- The U.S. Department of Education will expand the Second Chance Pell program for the third time in four years, it announced Tuesday as the Biden administration rolled out initiatives to bolster education, job training and reentry plans for people in prison.
- The Ed Department also explicitly said incarcerated individuals who have defaulted on their student loans qualify for a previously announced “fresh start," returning them to a repayment status in good standing. A new program will give them the chance to consolidate their loans and avoid default in the future.
- The Second Chance Pell program gives incarcerated people the opportunity to receive federal Pell Grants and pursue an education prior to their release. The latest expansion adds 73 colleges, putting the total number of institutions able to participate in the program at 200. Selected colleges can access the grants as early as July.
The Second Chance Pell program aims to keep people from returning to prison once their sentences are complete by providing educational opportunities during incarceration. Inmates who participated in correctional education programs were 48% less likely to return to prison than those who didn't, according to the Vera Institute of Justice.
Since the Second Chance Pell program began in 2015, participants have earned over 7,000 credentials, according to the Ed Department. The latest expansion is intended to serve as a lead-up to July 2023, when the Department of Education plans to comply with Congressional action rolling back a 1994 law that prevented prison inmates from receiving Pell aid. The reversal will allow all students in college-in-prison programs to apply for Pell Grants outside of the Second Chance Pell program.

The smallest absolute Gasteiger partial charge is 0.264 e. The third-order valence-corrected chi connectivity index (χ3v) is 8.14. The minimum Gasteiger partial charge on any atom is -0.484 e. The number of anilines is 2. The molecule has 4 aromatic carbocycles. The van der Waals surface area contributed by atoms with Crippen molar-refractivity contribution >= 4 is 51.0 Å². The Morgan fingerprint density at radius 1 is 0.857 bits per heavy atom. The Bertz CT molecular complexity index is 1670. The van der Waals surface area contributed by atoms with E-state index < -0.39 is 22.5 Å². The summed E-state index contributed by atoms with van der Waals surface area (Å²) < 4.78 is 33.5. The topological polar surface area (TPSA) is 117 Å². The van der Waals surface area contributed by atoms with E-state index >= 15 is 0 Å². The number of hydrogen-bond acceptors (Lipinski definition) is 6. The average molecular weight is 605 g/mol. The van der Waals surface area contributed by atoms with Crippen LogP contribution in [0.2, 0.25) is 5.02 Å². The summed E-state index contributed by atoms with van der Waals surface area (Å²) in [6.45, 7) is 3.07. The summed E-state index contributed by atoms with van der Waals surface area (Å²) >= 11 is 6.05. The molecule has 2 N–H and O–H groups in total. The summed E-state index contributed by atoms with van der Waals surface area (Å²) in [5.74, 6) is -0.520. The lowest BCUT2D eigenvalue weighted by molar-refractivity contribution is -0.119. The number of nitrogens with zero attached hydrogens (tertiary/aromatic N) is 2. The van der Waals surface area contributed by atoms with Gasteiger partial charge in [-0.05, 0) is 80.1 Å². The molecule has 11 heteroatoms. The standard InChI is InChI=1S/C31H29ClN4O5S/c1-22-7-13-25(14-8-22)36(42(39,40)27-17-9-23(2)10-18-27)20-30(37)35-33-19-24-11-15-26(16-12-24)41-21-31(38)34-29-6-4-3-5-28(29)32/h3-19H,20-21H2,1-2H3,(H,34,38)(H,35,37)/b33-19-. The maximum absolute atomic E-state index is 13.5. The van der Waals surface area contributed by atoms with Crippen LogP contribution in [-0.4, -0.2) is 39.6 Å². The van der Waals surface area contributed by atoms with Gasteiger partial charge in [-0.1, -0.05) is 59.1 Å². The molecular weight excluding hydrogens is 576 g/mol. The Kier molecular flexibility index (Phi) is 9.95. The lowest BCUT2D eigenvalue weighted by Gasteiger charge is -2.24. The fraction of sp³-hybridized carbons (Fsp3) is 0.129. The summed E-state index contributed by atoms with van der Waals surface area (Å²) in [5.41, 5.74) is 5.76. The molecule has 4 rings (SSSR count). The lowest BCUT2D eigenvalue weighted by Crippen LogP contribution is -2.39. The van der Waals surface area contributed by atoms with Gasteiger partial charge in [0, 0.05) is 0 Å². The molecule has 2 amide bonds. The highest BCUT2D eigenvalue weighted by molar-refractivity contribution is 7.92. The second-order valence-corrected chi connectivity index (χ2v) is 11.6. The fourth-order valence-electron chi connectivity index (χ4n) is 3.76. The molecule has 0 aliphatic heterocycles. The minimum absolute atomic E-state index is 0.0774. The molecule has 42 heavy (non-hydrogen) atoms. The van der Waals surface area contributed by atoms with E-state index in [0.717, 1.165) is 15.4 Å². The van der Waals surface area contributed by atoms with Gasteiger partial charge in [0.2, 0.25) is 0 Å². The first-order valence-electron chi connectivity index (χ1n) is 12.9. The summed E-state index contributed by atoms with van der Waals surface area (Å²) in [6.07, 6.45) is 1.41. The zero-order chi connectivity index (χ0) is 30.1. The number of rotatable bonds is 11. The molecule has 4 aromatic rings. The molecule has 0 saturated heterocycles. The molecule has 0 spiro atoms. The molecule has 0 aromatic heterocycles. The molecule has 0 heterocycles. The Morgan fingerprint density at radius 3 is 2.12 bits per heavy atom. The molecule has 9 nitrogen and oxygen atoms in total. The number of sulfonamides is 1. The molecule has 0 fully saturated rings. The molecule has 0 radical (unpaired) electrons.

The Second Chance Pell program has received bipartisan support since its inception under the Obama administration. In 2019, President Donald Trump's education secretary, Betsy DeVos, doubled the maximum number of participating institutions. The Biden White House expanded the program a second time in 2021. Its latest action does so again as part of an administration plan to aid formerly incarcerated people in finding employment after they're released.
A majority of the participating colleges are public two- and four-year institutions. Almost a third of the new 73 participants are historically Black colleges and minority-serving institutions.
The Department of Education also announced an expansion of Second Chance Pell eligibility by allowing incarcerated people a fresh start on any defaulted student loans. Defaulted loans disqualify people from receiving federal financial aid, and incarcerated individuals were twice as likely as the greater population to be denied aid because of them, according to the Ed Department. Incarcerated individuals will additionally be able to consolidate their loans, an option that was already available to people outside the prison system.
The White House also announced partnerships between the departments of Justice, Labor and Education. The Justice and Labor departments will spend $145 million to create individualized employment and reentry plans for people incarcerated in federal prisons, along with job training resources. Additionally, one of the Justice Department's Second Chance Fellows, which are formerly incarcerated people who help develop reentry policy, will work directly with the Ed Department on educational policy for incarcerated people, both before and after their release.